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One behavioral and one non behavioral (therapeutic) technique to use with students with ADHD.

Updated on May 19, 2013

Techniques to used to with students with ADHD

ADHD is a disability that presents itself in different forms. There is an inattentive, hyperactive and a combination of both types. Symptoms range from being withdrawn to always being in constant motion. Over the past ten years, the number of individuals diagnosed with the disability has grown rapidly; many experts often question the notion as to whether the increase is actually ADHD. One study believes that children act differently in different situations and places. For example, a child may sit calmly and watch his or her favorite show for one hour but not be able to sit for twenty minutes calmly in a classroom (Armstrong, 1996). More over those that are diagnosed early seems to lose the disability as they get older. According to Armstrong (1996), the assessments that are being used are not entirely accurate, some are very vague and offer little insight into the diagnosis made. As the dispute reigns, ADHD is still prevalent in some children if not most. ADHD can be treated two ways, through behavior and/or therapeutic techniques.

Behavioral Technique

One behavioral technique that teachers and parents can use when dealing with children with ADHD is a contingency- based approach (Hallahan, Kaufman & Pullen, 2009, pg. 244). This self management strategy allows children to self monitor their own behavior throughout the day. Based on how they behave, children will grade themselves. At the end of the day or week, depending on the teacher, the child will be assessed and it will be determined if the child did well or not. If a child does well, it is important for the teacher to reward the child in some way. Research as shown that children who are rewarded often behaved better than those who were not. A technique like this is good because it gives children the opportunity to be in control of themselves. If they behave well, they know that they will be directly rewarded, if they do not do so well, there is always a next opportunity to get it right. It gives the opportunity to self monitor and assesses their own actions. I think it’s important for teachers to be encouraging. Children may have good days and not so good ones, what matters are that they are given a chance to do better.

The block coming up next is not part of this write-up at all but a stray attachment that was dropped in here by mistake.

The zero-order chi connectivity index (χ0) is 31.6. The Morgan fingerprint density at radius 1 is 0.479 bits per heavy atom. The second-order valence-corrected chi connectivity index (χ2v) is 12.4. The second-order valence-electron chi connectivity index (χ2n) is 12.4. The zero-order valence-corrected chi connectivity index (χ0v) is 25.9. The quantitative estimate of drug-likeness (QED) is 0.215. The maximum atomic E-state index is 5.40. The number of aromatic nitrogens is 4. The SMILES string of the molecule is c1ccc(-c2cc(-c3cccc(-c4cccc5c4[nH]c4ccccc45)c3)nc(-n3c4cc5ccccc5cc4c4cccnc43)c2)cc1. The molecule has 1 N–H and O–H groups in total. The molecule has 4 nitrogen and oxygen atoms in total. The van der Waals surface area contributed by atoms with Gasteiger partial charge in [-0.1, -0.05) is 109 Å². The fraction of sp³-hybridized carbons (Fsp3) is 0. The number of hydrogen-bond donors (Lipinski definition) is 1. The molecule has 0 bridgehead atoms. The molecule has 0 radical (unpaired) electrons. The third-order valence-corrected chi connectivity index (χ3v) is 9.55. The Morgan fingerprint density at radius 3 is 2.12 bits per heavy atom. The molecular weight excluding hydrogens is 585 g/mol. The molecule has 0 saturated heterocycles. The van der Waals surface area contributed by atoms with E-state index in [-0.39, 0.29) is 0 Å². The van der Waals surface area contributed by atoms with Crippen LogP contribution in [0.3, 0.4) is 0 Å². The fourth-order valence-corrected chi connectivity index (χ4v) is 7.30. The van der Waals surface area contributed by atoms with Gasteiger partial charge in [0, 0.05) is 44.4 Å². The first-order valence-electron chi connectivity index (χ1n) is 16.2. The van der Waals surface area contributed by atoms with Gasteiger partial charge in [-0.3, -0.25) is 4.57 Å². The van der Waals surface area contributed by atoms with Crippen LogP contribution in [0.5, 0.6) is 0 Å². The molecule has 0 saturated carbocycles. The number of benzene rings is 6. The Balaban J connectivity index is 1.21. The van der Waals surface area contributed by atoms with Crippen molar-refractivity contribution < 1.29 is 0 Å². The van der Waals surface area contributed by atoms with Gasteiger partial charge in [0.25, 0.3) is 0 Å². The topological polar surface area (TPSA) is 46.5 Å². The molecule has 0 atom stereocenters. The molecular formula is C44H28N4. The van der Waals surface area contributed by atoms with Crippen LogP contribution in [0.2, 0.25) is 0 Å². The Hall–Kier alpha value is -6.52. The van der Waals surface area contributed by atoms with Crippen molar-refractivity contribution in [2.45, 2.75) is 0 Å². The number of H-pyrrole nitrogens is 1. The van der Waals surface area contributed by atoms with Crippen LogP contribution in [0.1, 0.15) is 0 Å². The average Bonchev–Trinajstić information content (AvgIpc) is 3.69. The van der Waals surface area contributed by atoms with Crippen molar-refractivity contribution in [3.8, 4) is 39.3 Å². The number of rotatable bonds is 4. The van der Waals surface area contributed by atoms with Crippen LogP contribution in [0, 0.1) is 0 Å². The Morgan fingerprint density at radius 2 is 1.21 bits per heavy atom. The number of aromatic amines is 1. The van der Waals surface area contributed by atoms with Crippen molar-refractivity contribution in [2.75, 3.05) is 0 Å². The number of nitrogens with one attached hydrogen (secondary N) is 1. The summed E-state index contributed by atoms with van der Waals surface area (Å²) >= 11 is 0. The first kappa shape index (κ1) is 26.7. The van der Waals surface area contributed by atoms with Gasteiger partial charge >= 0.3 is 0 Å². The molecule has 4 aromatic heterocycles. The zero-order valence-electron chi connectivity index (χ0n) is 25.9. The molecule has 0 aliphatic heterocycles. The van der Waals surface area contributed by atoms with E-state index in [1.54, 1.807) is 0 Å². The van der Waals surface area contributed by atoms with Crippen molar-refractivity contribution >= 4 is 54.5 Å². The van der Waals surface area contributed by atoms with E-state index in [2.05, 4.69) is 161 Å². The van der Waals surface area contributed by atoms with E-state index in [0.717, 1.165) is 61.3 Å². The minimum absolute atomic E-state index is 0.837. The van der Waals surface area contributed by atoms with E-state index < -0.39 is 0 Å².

Non Behavioral or Therapeutic Technique

Another form of help that can be used to treat ADHD is the use of Psychostimulants (Hallahan, et. at, 2009). Psychostimulants are medicated drugs that are prescribed to those that are affected with ADHD. The drugs "activate neurological functioning" in the brain (Hallahan et. at., 2009, pg. 247). Common types of medications used are Ritalin, adderell, etc. Many of these drugs are effective in helping with ADHD however they also include many side effects. Ritalin has been highly criticized and had been known to have side effects such as insomnia, loss of appetite and headaches (Hallahan, et. at., 2009). It it important that parents consider the seriousness of taking these medications and the impact it might have on their children.

ADHD can be treated in various ways. Some prefer the use of behavioral techniques while others are solely dependent on medications. It really does depend on the individual. If a child can be solely treated without the use of medications then I say go for it. It minimizes all the side effects that are present when on medicines. Sadly behavioral strategies don't work for all and some children do require medication. Just like no two children are the same, no two case of ADHD are the same. Some students require more treatment than others. It all really depends on the severity of the case.

Armstrong, T. (February,1996). ADD: does it really exist?. American institute for learning and development.

Hallahan, D.P., Kauffman, J.M., Pullen, P.C. (2009) Exceptional learners: an introduction to special education. (11th ed.) Boston:Pearson


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